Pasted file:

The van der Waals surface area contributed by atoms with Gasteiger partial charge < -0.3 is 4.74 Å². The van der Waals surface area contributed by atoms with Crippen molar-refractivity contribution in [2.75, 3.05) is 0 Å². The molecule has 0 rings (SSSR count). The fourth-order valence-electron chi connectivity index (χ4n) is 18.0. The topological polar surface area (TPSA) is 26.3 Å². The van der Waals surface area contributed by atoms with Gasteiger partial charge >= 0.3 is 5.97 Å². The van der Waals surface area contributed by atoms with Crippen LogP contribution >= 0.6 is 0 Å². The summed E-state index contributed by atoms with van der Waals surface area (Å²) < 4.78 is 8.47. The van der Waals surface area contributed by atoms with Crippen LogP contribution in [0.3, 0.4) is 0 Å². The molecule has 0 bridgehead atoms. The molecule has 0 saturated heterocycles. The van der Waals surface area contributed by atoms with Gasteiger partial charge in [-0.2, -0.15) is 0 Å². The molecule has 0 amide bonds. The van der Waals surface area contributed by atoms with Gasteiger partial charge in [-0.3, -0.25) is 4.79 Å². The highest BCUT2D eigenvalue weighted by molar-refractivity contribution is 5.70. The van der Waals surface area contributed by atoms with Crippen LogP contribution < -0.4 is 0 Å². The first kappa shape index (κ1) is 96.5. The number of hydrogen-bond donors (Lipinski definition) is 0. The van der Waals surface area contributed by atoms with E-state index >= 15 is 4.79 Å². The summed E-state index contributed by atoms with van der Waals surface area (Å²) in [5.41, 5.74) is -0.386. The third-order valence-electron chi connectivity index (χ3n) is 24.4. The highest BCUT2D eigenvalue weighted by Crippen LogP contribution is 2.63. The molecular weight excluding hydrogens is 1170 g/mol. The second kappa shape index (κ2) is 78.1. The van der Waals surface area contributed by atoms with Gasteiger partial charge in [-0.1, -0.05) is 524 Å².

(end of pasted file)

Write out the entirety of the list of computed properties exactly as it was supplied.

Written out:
The van der Waals surface area contributed by atoms with Gasteiger partial charge < -0.3 is 4.74 Å². The van der Waals surface area contributed by atoms with Crippen molar-refractivity contribution in [2.75, 3.05) is 0 Å². The molecule has 0 rings (SSSR count). The fourth-order valence-electron chi connectivity index (χ4n) is 18.0. The topological polar surface area (TPSA) is 26.3 Å². The van der Waals surface area contributed by atoms with Gasteiger partial charge >= 0.3 is 5.97 Å². The van der Waals surface area contributed by atoms with Crippen LogP contribution >= 0.6 is 0 Å². The summed E-state index contributed by atoms with van der Waals surface area (Å²) < 4.78 is 8.47. The van der Waals surface area contributed by atoms with Crippen LogP contribution in [0.3, 0.4) is 0 Å². The molecule has 0 bridgehead atoms. The molecule has 0 saturated heterocycles. The van der Waals surface area contributed by atoms with Gasteiger partial charge in [-0.2, -0.15) is 0 Å². The molecule has 0 amide bonds. The van der Waals surface area contributed by atoms with Gasteiger partial charge in [-0.3, -0.25) is 4.79 Å². The highest BCUT2D eigenvalue weighted by molar-refractivity contribution is 5.70. The van der Waals surface area contributed by atoms with Crippen LogP contribution < -0.4 is 0 Å². The first kappa shape index (κ1) is 96.5. The number of hydrogen-bond donors (Lipinski definition) is 0. The van der Waals surface area contributed by atoms with E-state index >= 15 is 4.79 Å². The summed E-state index contributed by atoms with van der Waals surface area (Å²) in [5.41, 5.74) is -0.386. The third-order valence-electron chi connectivity index (χ3n) is 24.4. The highest BCUT2D eigenvalue weighted by Crippen LogP contribution is 2.63. The molecular weight excluding hydrogens is 1170 g/mol. The second kappa shape index (κ2) is 78.1. The van der Waals surface area contributed by atoms with Gasteiger partial charge in [-0.1, -0.05) is 524 Å².